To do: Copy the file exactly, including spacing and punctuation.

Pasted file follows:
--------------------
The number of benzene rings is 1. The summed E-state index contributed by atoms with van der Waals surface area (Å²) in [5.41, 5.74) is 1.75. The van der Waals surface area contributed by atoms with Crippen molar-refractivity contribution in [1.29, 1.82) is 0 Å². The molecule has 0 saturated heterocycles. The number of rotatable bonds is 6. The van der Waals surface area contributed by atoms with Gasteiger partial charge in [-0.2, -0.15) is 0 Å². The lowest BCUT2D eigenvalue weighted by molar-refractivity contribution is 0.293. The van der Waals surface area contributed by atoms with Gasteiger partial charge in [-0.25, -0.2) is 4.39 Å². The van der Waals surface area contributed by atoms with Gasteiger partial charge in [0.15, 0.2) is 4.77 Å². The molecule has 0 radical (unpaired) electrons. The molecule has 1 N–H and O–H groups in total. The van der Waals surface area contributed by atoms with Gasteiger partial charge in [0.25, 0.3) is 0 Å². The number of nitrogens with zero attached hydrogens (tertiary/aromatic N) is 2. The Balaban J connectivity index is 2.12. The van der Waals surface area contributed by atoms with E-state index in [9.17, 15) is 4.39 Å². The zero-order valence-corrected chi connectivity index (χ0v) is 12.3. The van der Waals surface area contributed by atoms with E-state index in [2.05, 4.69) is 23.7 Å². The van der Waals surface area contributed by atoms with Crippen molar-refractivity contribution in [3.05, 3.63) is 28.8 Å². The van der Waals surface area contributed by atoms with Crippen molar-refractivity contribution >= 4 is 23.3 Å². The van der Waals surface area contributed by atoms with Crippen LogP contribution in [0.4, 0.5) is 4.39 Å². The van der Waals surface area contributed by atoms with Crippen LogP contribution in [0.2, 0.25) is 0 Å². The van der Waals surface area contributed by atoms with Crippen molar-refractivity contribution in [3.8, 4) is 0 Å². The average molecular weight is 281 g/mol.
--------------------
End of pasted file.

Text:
The number of benzene rings is 1. The summed E-state index contributed by atoms with van der Waals surface area (Å²) in [5.41, 5.74) is 1.75. The van der Waals surface area contributed by atoms with Crippen molar-refractivity contribution in [1.29, 1.82) is 0 Å². The molecule has 0 saturated heterocycles. The number of rotatable bonds is 6. The van der Waals surface area contributed by atoms with Gasteiger partial charge in [-0.2, -0.15) is 0 Å². The lowest BCUT2D eigenvalue weighted by molar-refractivity contribution is 0.293. The van der Waals surface area contributed by atoms with Gasteiger partial charge in [-0.25, -0.2) is 4.39 Å². The van der Waals surface area contributed by atoms with Gasteiger partial charge in [0.15, 0.2) is 4.77 Å². The molecule has 0 radical (unpaired) electrons. The molecule has 1 N–H and O–H groups in total. The van der Waals surface area contributed by atoms with Gasteiger partial charge in [0.25, 0.3) is 0 Å². The number of nitrogens with zero attached hydrogens (tertiary/aromatic N) is 2. The Balaban J connectivity index is 2.12. The van der Waals surface area contributed by atoms with E-state index in [9.17, 15) is 4.39 Å². The zero-order valence-corrected chi connectivity index (χ0v) is 12.3. The van der Waals surface area contributed by atoms with E-state index in [2.05, 4.69) is 23.7 Å². The van der Waals surface area contributed by atoms with Crippen molar-refractivity contribution in [3.05, 3.63) is 28.8 Å². The van der Waals surface area contributed by atoms with Crippen molar-refractivity contribution >= 4 is 23.3 Å². The van der Waals surface area contributed by atoms with Crippen LogP contribution in [0.4, 0.5) is 4.39 Å². The van der Waals surface area contributed by atoms with Crippen LogP contribution in [0.2, 0.25) is 0 Å². The van der Waals surface area contributed by atoms with Crippen molar-refractivity contribution in [3.8, 4) is 0 Å². The average molecular weight is 281 g/mol.